Vaping and oral health
Parents aren’t the only ones scrambling to get in front of the sudden popularity of e-cigarettes. Vaping is yet one more factor that dentists must consider as they strive to keep patients’ mouths healthy.
Although the e-cig industry often claims their products aren’t as harmful as traditional cigarettes, preliminary studies of side effects are raising red flags, including among the dental community, says Dr. Crystal Stinson, assistant professor in public health sciences.
Without enough long-term, evidence-based data on the risks of e-cigarettes yet, dentists can only make an educated prediction as to what awaits their patients in the long term. One look at the ingredients and it’s easy to connect the dots.
“The flavorings and components of e-cigarettes change the oral microbiome and the pH of the saliva. Those two things can increase the risk of caries and periodontal disease,” says Stinson, a certified tobacco treatment specialist and co-principle investigator of a three-year, $1.5 million grant funded by the Cancer Prevention & Research Institute of Texas for the tobacco cessation program at the college.
While the e-cigarette industry acknowledges that nicotine is present, the general public seems unaware of how e-cigs also contain other compounds with questionable track records, she says.
“If you ask most kids what is in this, they don’t even know it’s nicotine,” she says. “Most people think it’s just water vapor.”
Details on the exact contents of e-cigarettes aren’t always easy to find, mostly because a list on product labels won’t be required by the Food and Drug Administration until 2022. For now, e-cig users are likely to only find a listing of nicotine content and flavor recipe on the side. Unfortunately, that means many vapers have no idea what they’re inhaling.
“Even for the adults, it’s not informed consent. People don’t know what it does. Maybe there’s an ingredient list in the fine print, or maybe not. But there’s not enough regulation beyond just knowing it contains nicotine. There’s no requirement that the other chemicals be listed,” says Katharine Miller Nimmons, tobacco cessation program coordinator and evaluator for the CPRIT grant. The program will help implement onsite tobacco cessation services at the Agape Clinic and North Dallas Shared Ministries, as well as at Texas A&M College of Dentistry.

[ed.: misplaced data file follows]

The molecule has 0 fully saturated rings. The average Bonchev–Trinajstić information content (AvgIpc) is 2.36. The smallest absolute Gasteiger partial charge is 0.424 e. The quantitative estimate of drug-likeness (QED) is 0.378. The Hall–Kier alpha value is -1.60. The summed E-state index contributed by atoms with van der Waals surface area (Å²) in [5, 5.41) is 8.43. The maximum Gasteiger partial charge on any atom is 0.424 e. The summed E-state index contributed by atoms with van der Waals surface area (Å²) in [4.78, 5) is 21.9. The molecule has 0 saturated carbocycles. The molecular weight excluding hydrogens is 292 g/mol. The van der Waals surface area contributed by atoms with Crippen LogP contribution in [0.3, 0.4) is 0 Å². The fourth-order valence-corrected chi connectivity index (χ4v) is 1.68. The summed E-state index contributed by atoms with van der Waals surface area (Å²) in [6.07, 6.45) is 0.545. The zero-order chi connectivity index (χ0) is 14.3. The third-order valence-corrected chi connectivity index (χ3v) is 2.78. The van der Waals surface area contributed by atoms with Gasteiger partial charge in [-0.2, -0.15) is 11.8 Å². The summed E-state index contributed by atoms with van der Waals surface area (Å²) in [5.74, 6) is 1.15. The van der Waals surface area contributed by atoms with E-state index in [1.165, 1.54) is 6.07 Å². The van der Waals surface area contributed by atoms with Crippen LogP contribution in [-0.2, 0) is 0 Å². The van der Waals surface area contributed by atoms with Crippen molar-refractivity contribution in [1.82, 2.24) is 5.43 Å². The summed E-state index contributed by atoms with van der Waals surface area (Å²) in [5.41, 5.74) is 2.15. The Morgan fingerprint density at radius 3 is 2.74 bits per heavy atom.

“This generation, you walk down the grocery store aisle and everything is organic, and everything’s BPA free. And we’re so concerned about the foods we want to eat being ‘clean.’ But some of these same people are taking chemicals that they have no idea what they are and inhaling them directly into their lungs and bloodstream,” Nimmons says.
Formaldehyde, which for many brings back memories of dissecting frogs in high school biology, is one ingredient often found in e-cigs. Then there’s benzene, toluene and acetoin, which are all known to cause cancer in animals, Stinson says. Anyone who is familiar with popcorn lung—an ailment suffered by popcorn factory workers who inhaled the diacetyl added for flavor in microwave popcorn—should be aware that compound can also be found in e-cigs.
Vape recipes, with a wide selection of flavorings and differing nicotine levels, are as varied as the plethora of independent shops that make and blend the products onsite, Stinson says. Shops offer personalized liquids that entice young customers with flavors like cheesecake or bubblegum or cinnamon roll.